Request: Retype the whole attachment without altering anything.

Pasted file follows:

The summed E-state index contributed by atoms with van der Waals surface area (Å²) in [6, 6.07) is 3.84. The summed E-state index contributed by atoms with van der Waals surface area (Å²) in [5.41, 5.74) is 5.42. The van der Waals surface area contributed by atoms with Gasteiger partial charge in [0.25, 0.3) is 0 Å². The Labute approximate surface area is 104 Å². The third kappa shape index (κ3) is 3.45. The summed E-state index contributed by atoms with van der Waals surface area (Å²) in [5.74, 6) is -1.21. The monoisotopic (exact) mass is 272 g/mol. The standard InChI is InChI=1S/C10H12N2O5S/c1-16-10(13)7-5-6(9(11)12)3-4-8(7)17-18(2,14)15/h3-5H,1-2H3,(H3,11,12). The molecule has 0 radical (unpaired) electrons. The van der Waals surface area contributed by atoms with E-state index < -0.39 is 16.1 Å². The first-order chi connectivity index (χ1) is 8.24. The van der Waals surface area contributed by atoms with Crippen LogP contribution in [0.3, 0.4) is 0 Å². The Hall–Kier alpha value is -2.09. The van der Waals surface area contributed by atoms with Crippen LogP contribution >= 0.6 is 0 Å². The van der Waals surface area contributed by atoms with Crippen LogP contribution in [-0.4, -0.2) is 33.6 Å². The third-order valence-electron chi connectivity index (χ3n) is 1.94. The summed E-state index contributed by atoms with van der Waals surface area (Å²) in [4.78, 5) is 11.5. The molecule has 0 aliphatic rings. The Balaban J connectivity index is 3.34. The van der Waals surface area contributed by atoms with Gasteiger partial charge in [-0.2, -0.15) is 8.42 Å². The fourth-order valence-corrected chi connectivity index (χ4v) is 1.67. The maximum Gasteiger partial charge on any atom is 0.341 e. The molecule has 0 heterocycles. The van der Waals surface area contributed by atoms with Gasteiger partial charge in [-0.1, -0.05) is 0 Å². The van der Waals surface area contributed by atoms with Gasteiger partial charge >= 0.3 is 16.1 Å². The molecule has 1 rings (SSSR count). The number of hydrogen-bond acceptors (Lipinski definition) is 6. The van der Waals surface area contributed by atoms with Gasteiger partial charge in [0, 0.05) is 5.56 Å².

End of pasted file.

The summed E-state index contributed by atoms with van der Waals surface area (Å²) in [6, 6.07) is 3.84. The summed E-state index contributed by atoms with van der Waals surface area (Å²) in [5.41, 5.74) is 5.42. The van der Waals surface area contributed by atoms with Gasteiger partial charge in [0.25, 0.3) is 0 Å². The Labute approximate surface area is 104 Å². The third kappa shape index (κ3) is 3.45. The summed E-state index contributed by atoms with van der Waals surface area (Å²) in [5.74, 6) is -1.21. The monoisotopic (exact) mass is 272 g/mol. The standard InChI is InChI=1S/C10H12N2O5S/c1-16-10(13)7-5-6(9(11)12)3-4-8(7)17-18(2,14)15/h3-5H,1-2H3,(H3,11,12). The molecule has 0 radical (unpaired) electrons. The van der Waals surface area contributed by atoms with E-state index < -0.39 is 16.1 Å². The first-order chi connectivity index (χ1) is 8.24. The van der Waals surface area contributed by atoms with Crippen LogP contribution in [0.3, 0.4) is 0 Å². The Hall–Kier alpha value is -2.09. The van der Waals surface area contributed by atoms with Crippen LogP contribution >= 0.6 is 0 Å². The van der Waals surface area contributed by atoms with Crippen LogP contribution in [-0.4, -0.2) is 33.6 Å². The third-order valence-electron chi connectivity index (χ3n) is 1.94. The summed E-state index contributed by atoms with van der Waals surface area (Å²) in [4.78, 5) is 11.5. The molecule has 0 aliphatic rings. The Balaban J connectivity index is 3.34. The van der Waals surface area contributed by atoms with Gasteiger partial charge in [-0.2, -0.15) is 8.42 Å². The fourth-order valence-corrected chi connectivity index (χ4v) is 1.67. The maximum Gasteiger partial charge on any atom is 0.341 e. The molecule has 0 heterocycles. The van der Waals surface area contributed by atoms with Gasteiger partial charge in [-0.1, -0.05) is 0 Å². The van der Waals surface area contributed by atoms with Gasteiger partial charge >= 0.3 is 16.1 Å². The molecule has 1 rings (SSSR count). The number of hydrogen-bond acceptors (Lipinski definition) is 6. The van der Waals surface area contributed by atoms with Gasteiger partial charge in [0, 0.05) is 5.56 Å².